Be wary of C of Os that appear new for properties that are purportedly old. Verify the seller’s identity and ensure it matches the name on the C of O. Look out for any discrepancies in land size, location, and other details between the C of O and the actual property.

Be cautious if the transaction is being rushed or if you're being pressured to make payments before completing due diligence. Always involve a competent property lawyer for legal guidance.

Be skeptical of deals that seem too good to be true, such as properties in prime locations being sold at significantly lower prices than market value.

By following these steps and tips, you can significantly reduce the risk of falling prey to common scams and ensure a safer property transaction in Nigeria.

What to check

Understanding the history of a property in Nigeria, particularly its past ownerships and transactions, is crucial in real estate dealings.

This history can be accessed and traced primarily through the Lands Registry in the state where the property is located. The Lands Registry maintains records of all registered land transactions, including changes in ownership, mortgages, and any other encumbrances.

To interpret these records, it may be necessary to seek assistance from a lawyer or a real estate professional, as they can help you understand the legal jargon and the implications of various entries in the records.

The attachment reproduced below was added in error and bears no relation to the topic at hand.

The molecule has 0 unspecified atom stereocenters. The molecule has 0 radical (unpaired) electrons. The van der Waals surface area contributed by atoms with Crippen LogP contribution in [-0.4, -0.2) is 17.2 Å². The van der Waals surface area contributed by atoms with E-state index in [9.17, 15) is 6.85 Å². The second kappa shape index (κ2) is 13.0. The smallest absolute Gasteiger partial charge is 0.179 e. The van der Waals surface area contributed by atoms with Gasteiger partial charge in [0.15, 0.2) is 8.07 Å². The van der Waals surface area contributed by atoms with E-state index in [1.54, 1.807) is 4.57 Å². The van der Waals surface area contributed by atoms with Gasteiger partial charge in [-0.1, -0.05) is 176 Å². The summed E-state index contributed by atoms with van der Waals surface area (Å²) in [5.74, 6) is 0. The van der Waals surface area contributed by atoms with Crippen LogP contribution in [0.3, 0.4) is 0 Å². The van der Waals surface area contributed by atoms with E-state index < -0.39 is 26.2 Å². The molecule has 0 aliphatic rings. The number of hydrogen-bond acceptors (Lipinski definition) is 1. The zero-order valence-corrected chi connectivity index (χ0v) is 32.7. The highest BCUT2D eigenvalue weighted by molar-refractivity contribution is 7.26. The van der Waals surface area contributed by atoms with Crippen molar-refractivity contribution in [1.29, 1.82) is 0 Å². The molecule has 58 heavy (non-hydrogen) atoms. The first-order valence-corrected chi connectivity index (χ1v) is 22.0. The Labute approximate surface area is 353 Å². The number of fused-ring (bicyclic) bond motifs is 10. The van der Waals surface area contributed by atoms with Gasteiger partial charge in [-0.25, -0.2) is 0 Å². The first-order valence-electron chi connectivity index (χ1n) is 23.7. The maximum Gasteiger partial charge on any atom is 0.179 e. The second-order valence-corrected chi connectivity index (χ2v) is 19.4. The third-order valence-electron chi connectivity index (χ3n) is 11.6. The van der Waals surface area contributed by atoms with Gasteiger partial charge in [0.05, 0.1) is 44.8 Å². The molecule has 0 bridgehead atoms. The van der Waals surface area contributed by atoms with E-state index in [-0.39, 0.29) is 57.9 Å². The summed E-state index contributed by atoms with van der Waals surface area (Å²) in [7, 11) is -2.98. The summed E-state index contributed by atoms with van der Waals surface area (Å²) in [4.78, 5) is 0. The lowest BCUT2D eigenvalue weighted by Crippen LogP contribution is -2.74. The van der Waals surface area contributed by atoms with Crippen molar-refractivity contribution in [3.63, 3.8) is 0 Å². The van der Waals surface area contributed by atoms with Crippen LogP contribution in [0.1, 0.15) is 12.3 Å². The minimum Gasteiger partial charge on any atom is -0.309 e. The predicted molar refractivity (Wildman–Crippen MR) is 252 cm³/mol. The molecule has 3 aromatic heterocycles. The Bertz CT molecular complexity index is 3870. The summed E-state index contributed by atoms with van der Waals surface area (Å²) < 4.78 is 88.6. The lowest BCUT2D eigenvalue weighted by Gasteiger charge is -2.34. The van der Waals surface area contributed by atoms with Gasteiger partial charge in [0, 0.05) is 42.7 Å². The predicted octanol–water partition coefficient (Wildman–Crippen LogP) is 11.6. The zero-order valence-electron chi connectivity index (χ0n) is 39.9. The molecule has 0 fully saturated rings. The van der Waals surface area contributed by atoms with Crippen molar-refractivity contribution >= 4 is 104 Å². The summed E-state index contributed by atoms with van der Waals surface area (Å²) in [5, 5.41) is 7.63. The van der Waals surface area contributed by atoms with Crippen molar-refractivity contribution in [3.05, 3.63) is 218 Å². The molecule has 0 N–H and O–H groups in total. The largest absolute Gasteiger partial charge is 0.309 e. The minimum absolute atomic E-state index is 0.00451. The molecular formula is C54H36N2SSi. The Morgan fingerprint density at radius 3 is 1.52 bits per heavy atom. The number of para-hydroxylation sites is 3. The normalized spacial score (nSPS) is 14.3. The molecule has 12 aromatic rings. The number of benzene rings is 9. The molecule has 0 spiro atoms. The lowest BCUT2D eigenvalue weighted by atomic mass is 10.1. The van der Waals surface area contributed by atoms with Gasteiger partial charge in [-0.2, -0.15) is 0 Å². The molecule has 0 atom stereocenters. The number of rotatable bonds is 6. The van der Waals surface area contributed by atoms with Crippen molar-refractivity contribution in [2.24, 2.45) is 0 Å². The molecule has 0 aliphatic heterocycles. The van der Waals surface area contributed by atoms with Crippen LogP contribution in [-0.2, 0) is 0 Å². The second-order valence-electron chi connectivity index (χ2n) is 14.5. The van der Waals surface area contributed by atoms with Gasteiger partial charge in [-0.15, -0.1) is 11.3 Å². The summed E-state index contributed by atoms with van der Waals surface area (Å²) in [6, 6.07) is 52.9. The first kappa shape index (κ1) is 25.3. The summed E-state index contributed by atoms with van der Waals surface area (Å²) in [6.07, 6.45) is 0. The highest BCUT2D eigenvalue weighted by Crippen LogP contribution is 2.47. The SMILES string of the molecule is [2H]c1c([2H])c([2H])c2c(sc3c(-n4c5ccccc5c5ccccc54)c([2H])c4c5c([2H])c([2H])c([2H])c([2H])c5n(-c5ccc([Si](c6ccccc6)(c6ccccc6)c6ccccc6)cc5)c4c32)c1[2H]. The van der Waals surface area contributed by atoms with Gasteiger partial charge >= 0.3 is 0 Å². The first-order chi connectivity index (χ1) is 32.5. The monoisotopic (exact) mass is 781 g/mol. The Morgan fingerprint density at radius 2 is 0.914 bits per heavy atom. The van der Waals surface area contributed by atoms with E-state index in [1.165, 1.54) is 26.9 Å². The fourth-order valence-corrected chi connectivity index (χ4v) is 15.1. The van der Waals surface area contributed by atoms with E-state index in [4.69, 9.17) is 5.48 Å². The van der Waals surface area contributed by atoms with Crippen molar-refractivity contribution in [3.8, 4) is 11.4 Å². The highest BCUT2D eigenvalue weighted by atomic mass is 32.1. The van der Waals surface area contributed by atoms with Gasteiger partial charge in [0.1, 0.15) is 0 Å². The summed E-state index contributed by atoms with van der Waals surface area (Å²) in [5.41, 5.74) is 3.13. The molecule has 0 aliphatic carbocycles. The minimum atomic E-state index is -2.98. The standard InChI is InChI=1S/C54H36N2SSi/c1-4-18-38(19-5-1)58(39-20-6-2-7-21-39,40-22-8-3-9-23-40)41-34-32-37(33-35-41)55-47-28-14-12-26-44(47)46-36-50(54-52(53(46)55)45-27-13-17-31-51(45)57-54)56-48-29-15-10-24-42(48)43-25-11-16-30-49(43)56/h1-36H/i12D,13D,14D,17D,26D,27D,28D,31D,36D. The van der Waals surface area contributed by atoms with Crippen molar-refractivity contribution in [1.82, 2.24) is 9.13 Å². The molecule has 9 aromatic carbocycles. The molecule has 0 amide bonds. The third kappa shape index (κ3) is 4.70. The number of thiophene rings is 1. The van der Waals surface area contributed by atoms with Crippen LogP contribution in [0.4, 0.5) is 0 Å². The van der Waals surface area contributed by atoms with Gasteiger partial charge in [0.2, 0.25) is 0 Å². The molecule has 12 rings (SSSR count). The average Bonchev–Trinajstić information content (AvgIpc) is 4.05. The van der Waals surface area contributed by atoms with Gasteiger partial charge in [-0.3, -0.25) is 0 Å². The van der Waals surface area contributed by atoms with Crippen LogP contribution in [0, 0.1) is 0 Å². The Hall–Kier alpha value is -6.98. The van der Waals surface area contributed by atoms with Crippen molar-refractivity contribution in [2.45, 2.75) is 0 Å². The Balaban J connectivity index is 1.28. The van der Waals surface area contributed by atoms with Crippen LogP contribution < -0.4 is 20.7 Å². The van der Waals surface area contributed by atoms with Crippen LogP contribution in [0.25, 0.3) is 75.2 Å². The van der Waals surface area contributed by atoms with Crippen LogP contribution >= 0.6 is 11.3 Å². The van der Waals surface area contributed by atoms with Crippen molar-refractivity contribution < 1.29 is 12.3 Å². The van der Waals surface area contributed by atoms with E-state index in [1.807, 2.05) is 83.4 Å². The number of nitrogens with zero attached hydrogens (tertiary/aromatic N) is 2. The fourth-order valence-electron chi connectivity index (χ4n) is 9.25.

Knowing a property's past is important for several reasons. It helps in verifying the legitimacy of the current seller and ensuring that there are no disputes or irregularities in the ownership chain. It also provides a clearer picture of the property's market value and helps in making an informed decision.

To check for outstanding debts or liens against the property, you should inquire at the Lands Registry and possibly the local court.

Debts or liens against a property can be significant encumbrances for a new owner. If you purchase a property with such encumbrances, you may become responsible for settling these debts. Furthermore, these liabilities can affect your ability to obtain a clear title to the property or secure a mortgage.

Verifying the accuracy of the property's measurements and boundaries as stated in the title deed is another critical step. This can be done by comparing the descriptions in the deed with an actual survey of the property, conducted by a certified surveyor.

Discrepancies between the deed and the actual measurements or boundaries need to be resolved before proceeding with the purchase, as they can lead to disputes with neighbors or legal challenges in the future.

To resolve potential discrepancies, you would typically engage a surveyor to conduct a fresh survey. If the new survey results differ from those in the title deed, it may be necessary to update the title deed or even re-negotiate the terms of the property transaction.

Understanding zoning laws and land use restrictions is also important. This information can typically be obtained from the local planning authority or municipal council. Zoning laws determine how a property can be used, whether for residential, commercial, agricultural, or industrial purposes.